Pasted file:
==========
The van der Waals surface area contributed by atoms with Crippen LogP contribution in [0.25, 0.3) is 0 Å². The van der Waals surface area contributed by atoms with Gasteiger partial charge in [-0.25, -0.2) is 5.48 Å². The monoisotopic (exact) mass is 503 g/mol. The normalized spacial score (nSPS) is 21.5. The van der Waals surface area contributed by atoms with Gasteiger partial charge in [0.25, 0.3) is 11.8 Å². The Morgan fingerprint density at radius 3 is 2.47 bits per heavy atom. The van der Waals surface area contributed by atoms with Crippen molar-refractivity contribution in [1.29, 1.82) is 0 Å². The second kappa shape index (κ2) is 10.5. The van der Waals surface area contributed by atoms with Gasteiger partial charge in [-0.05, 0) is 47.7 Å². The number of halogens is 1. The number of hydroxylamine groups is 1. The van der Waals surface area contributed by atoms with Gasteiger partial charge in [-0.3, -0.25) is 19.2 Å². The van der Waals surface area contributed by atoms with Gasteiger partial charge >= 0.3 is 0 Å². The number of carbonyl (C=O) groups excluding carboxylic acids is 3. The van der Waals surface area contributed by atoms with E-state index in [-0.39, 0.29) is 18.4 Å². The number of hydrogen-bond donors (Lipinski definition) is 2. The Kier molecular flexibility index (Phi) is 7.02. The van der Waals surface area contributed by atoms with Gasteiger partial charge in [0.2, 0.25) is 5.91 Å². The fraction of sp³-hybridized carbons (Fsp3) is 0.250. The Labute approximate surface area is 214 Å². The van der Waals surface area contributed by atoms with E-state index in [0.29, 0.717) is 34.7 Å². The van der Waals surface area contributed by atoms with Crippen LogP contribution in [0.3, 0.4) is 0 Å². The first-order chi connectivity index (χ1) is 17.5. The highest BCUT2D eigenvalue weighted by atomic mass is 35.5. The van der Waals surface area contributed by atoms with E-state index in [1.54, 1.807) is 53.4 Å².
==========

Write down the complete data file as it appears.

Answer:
The van der Waals surface area contributed by atoms with Crippen LogP contribution in [0.25, 0.3) is 0 Å². The van der Waals surface area contributed by atoms with Gasteiger partial charge in [-0.25, -0.2) is 5.48 Å². The monoisotopic (exact) mass is 503 g/mol. The normalized spacial score (nSPS) is 21.5. The van der Waals surface area contributed by atoms with Gasteiger partial charge in [0.25, 0.3) is 11.8 Å². The Morgan fingerprint density at radius 3 is 2.47 bits per heavy atom. The van der Waals surface area contributed by atoms with Crippen molar-refractivity contribution in [1.29, 1.82) is 0 Å². The second kappa shape index (κ2) is 10.5. The van der Waals surface area contributed by atoms with Gasteiger partial charge in [-0.05, 0) is 47.7 Å². The number of halogens is 1. The number of hydroxylamine groups is 1. The van der Waals surface area contributed by atoms with Gasteiger partial charge in [-0.3, -0.25) is 19.2 Å². The van der Waals surface area contributed by atoms with Gasteiger partial charge >= 0.3 is 0 Å². The number of carbonyl (C=O) groups excluding carboxylic acids is 3. The van der Waals surface area contributed by atoms with E-state index in [-0.39, 0.29) is 18.4 Å². The number of hydrogen-bond donors (Lipinski definition) is 2. The Kier molecular flexibility index (Phi) is 7.02. The van der Waals surface area contributed by atoms with Gasteiger partial charge in [0.2, 0.25) is 5.91 Å². The fraction of sp³-hybridized carbons (Fsp3) is 0.250. The Labute approximate surface area is 214 Å². The van der Waals surface area contributed by atoms with E-state index in [0.29, 0.717) is 34.7 Å². The van der Waals surface area contributed by atoms with Crippen LogP contribution in [0.3, 0.4) is 0 Å². The first-order chi connectivity index (χ1) is 17.5. The highest BCUT2D eigenvalue weighted by atomic mass is 35.5. The van der Waals surface area contributed by atoms with E-state index in [1.54, 1.807) is 53.4 Å².